Title Stable Osseointegration of Implants with Rough Surface
Clinical Question In patients with sufficient quality of bone to fully encase the dental implants, would a rough surface implant have better osseointegration than a smooth surface implant?
Clinical Bottom Line Early loading of implants with a sandblasted and acid-etched surface after 6 weeks of healing in type I and II bone and 12 weeks of healing in type III bone provides stable osseointegration. Furthermore, the successful integration was maintained for 5 years. Hence, the bone-to-implant contact is significantly higher in Osseotite (acid-etched) surface than a smooth-machined surface.
Best Evidence  
PubMed ID Author / Year Patient Group Study type
(level of evidence)
22167440Cochran/2011135 edentulous and partially edentulous patients, with a mean age of 55 years (range, 21 to 82 years) with sufficient native bone, total of 439 implants placed, 57% were women and 43% were men. Most patients were nonsmokers and not diabetic. Human clinical trial
Key resultsCochran and colleagues placed 439 implants (sandblasted and acid-etched) in 135 patients at six centers in four countries. Many criteria including pocket depth, bleeding index, plaque accumulation, patient satisfaction, prosthesis retention, stability and esthetics were measured over the period of 5 years. For all statistical tests done in this study, p<0.05 was considered as the threshold for significance. Adverse events during this study were recorded; however, none of the treatment related adverse events were serious. With respect to survival, only 4 implants failed in the first year and none failed in the subsequent years. With regard to success, only 5 implants were considered unsuccessful. Total of 54 implants were lost to follow up. Therefore, the survival and success rates for 385 implants after 5 years were 99.1% and 98.8% respectively.
10635177Lazzara/199911 patients with types III and IV boneClinical trial
Key resultsLazzara and colleagues compared the percentage of bone-to-implant contact (BIC) at 6 months for Osseotite and machined implant surfaces in 11 patients. The BIC value of 86.1% +/- 16.7% for the Osseotite surfaces and 60.1% +/- 18.3% for the machined surfaces. The results indicate a significantly higher percentage of bone contacts Osseotite surfaces when compared to that of opposing machined surfaces in types III and IV bones typically in maxillary posterior area. BIC values were statistically significant (p<0.05).
Evidence Search ("Dental Implants"[Mesh] AND surfaces[All Fields]) AND "Osseointegration"[Mesh] AND Clinical Trial[ptyp]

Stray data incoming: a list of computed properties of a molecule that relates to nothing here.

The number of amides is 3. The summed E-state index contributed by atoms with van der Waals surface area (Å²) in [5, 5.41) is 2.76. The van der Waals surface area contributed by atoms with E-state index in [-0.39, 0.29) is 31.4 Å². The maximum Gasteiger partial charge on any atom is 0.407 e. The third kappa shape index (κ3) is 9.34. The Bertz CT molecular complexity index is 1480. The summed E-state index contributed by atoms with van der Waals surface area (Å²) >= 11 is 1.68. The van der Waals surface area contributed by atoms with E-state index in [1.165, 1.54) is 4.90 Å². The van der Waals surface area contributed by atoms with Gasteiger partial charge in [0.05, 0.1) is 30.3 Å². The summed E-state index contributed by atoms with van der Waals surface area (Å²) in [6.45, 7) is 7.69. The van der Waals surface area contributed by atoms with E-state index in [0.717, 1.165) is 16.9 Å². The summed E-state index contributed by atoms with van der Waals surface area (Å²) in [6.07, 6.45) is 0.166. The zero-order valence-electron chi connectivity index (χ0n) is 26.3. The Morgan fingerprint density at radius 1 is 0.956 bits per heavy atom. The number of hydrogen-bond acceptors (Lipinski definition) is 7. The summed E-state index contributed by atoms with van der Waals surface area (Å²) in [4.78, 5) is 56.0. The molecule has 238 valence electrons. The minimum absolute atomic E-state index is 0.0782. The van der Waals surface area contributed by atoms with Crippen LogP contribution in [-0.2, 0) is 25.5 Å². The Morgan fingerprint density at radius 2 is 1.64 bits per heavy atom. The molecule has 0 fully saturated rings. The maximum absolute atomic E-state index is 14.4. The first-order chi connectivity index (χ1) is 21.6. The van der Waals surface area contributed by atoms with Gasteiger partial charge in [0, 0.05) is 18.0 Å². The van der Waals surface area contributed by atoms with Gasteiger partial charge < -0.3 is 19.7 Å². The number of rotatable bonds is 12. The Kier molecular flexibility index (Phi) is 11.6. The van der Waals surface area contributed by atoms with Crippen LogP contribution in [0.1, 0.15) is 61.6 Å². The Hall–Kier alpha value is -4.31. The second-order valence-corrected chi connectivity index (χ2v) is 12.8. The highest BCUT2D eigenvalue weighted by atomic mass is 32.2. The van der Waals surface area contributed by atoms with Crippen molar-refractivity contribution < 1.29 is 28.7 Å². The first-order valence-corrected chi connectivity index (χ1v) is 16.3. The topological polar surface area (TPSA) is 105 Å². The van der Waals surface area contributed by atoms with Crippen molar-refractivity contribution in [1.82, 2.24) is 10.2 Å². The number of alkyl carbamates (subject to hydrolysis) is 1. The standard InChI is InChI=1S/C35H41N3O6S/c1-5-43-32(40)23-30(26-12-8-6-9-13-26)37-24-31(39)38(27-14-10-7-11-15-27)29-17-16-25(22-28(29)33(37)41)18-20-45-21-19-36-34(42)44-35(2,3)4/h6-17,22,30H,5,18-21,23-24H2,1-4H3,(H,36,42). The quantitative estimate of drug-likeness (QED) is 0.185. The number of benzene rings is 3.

Comments on
The Evidence
Cochran and colleagues reported a 5-year prospective multi-center human clinical study on 439 implants placed in 135 patients to evaluate whether implants with sandblasted and acid-etched surface could be loaded after 6 weeks of healing in type I to type III bone and 12 weeks in type IV bone. A comprehensive and detailed research was completed. The patient populations were treated similarly with adequate follow up for 5 years. Recall bias was unlikely and there were no competing interests reported. Lazzara and colleagues conducted a study on 11 patients with poor quality bone. The patient sample was small but they were similar at the start and were treated the same. The study did not have sufficient follow up to determine the long-term effectiveness of rough implant surfaces with bone-to-implant contact. We don’t know if the study was double blind. It was not apparent if there were competing interests. The strength of evidence was insufficient. Based on the first study and the strong evidence they provide, we can claim that acid-etched rough surface implants increase osseointegration. This would result in high survival and success rates of loaded implants.
Applicability Sandblasting and acid-etching would be feasible in our clinical setting. This approach can potentially benefits our patients, successfully loading of implants in half the conventional healing time. Furthermore, other 5-year studies mentioned in this article reinforce the results of the current study. The second article is also applicable to dental implants patients. A clinician can recommend Osseotite implants to patients with poor quality bone. However, the benefits of increased contact osteogenesis were not sufficiently proved in this study with such a small patient sample size.
Specialty (General Dentistry) (Periodontics) (Prosthodontics)
Keywords Dental implants, implants surfaces, osseointegration, early loading, bone to implant contact
ID# 2429
Date of submission 03/21/2013
E-mail Zamani@livemail.uthscsa.edu
Author Azin Zamani
Co-author(s) e-mail
Faculty mentor Archie Jones, DDS, MBA
Faculty mentor e-mail jonesA@uthscsa.edu
Basic Science Rationale
(Mechanisms that may account for and/or explain the clinical question, i.e. is the answer to the clinical question consistent with basic biological, physical and/or behavioral science principles, laws and research?)
None available
Comments and Evidence-Based Updates on the CAT
None available